Possibly we also get to a stage in our mid 40s (our mid-life crisis) where it’s all so hum-drummy that we just want to give up. I would add challenge yourself here…..- get up a bit earlier if needs be because stepping outside of your comfort zone is one very easy way to make you feel ALIVE and boosts your confidence. Not to mention the natural glow it will give you. That feeling you are still learning, well into midult-hood is very addictive. Try it, because it’s never too late to polish up a skill, start a hobby, learn a new instrument. We have a civic duty to be interested and interesting not least to our partners and our friends.

It’s not always easy but I try very hard to find time to do things that make me curious. That ray of escapism is never more important than when life is a never ending treadmill. Doing or seeing something that makes your soul soar, will refresh and energise you in ways you can’t imagine. You will return to rest of your life with Herculean amounts of vava-voomness.

And finally, don’t underestimate the enormous benefit of eating well and exercising in nature, walking even, listening to music to alleviate stress. Getting enough sleep (although possibly therein lies a whole other article) makes for a happier you; so make the time to hit your pillow earlier. Or power nap when possible. And if all else fails, heed Gill’s advice and get downing those Broc shots.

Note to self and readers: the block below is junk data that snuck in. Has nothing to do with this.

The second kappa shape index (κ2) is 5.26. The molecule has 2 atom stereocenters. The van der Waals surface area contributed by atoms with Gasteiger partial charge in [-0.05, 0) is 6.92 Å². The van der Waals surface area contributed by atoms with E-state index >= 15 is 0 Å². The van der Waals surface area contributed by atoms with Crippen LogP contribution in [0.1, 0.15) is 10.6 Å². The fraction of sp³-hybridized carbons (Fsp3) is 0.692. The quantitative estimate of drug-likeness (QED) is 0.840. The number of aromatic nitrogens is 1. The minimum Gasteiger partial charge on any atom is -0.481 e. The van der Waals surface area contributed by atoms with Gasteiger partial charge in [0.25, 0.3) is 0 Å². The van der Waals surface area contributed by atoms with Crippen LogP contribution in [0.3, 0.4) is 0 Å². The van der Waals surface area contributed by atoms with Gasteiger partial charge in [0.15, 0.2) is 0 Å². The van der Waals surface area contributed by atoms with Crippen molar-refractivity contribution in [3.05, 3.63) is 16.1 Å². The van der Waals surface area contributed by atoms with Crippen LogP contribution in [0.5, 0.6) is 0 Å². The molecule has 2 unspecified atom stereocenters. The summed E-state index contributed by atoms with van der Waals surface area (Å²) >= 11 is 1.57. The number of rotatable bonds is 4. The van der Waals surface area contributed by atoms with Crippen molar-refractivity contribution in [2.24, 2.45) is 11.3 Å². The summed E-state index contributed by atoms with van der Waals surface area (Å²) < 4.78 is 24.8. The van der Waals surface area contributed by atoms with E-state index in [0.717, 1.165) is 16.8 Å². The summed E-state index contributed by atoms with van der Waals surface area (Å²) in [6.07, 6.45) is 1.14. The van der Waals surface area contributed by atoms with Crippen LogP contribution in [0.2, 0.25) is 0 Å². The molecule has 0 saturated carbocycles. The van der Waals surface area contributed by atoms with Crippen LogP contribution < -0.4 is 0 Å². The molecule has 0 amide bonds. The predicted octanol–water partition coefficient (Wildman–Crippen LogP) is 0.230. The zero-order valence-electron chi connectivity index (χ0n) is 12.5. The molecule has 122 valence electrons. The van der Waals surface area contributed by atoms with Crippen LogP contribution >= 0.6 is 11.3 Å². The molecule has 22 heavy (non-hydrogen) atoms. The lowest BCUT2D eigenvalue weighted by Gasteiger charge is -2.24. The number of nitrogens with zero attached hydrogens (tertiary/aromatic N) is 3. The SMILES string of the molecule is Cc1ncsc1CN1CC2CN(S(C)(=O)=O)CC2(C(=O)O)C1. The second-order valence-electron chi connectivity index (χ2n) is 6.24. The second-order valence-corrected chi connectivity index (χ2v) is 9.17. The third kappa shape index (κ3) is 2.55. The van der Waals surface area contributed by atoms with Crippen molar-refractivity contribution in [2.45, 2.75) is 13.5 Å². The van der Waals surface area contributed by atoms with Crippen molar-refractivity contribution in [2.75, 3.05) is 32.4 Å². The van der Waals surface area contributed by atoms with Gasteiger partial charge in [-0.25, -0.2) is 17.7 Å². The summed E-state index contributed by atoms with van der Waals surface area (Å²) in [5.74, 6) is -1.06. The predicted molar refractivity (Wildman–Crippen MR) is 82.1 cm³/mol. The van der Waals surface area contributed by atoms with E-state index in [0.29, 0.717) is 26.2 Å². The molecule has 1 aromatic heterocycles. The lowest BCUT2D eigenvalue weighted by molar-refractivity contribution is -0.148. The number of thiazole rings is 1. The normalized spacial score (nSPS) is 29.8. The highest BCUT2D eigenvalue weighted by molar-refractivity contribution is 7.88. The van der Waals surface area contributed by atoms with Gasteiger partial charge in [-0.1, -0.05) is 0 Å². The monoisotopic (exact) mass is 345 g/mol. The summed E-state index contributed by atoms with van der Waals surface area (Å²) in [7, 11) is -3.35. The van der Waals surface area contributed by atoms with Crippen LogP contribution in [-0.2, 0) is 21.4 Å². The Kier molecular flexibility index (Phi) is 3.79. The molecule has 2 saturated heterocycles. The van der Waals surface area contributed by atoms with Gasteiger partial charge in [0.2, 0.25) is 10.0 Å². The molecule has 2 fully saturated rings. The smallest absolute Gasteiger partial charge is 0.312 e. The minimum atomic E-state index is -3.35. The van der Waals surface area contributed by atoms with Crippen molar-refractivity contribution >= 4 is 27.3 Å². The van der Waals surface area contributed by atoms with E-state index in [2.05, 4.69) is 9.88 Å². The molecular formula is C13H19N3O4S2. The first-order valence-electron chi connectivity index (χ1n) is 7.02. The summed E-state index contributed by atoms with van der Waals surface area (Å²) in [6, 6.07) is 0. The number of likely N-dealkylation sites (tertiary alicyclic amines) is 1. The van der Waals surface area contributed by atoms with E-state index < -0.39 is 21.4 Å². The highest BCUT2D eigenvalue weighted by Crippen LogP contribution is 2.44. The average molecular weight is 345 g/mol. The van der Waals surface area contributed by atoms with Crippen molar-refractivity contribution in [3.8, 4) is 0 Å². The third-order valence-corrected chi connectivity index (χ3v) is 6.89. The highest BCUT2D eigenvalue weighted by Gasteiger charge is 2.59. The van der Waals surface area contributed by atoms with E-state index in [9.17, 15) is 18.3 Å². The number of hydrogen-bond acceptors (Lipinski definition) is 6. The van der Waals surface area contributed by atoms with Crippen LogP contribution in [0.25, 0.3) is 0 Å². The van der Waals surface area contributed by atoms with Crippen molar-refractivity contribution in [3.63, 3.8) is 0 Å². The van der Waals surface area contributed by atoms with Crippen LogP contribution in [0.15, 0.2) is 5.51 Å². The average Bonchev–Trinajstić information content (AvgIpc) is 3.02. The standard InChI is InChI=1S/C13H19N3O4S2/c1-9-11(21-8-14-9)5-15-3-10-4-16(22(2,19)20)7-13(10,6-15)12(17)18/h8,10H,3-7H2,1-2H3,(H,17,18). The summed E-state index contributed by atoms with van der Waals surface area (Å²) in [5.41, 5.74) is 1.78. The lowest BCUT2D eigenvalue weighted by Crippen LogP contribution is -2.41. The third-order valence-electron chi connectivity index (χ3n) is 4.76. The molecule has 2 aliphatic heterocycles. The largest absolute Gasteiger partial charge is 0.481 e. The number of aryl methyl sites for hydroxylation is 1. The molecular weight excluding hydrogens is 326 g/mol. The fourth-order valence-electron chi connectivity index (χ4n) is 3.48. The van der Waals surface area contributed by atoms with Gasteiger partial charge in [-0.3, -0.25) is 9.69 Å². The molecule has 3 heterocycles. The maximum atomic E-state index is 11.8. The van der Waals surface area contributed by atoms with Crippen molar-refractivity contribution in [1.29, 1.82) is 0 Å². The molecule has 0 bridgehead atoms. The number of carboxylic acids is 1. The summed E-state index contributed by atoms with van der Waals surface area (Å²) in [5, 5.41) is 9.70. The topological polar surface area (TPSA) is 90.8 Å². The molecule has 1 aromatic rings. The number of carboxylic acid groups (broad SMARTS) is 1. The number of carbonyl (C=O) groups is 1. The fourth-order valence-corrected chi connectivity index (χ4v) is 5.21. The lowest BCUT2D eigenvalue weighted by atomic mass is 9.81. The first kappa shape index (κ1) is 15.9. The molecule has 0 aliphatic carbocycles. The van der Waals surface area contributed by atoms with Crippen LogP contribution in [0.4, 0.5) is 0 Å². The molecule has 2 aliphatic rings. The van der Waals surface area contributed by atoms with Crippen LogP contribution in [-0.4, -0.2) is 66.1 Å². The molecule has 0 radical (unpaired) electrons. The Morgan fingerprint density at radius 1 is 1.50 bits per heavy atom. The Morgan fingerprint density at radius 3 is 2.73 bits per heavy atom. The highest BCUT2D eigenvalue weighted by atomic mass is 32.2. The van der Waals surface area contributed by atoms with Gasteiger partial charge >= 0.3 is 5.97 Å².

Are You Really Listening?

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Are you really listening? The answer is very likely a big fat no. How often do you actually focus on what someone is saying. Instead, there’s the running ticker tape: the Ocado shop, when will Brexit go away, yesterday’s deadlines, the overwhelming in-box, the beep of your iPhone, what are the kids going to eat for dinner? And you are not alone. Research shows that only 10% of us listen effectively.

We might think we are listening, but more often than not we are chomping at the bit to jump in and share our experiences or offer advice – but are we listening to fully understand what it is that someone is trying to tell us, a factor which negates the efficacy of our day-to-day communication.

I am just as guilty. Silly because I know only too well as a journalist that the best type of interview comes when you really listen; and that’s the words along with the pauses (which incidentally are just as revealing as the words).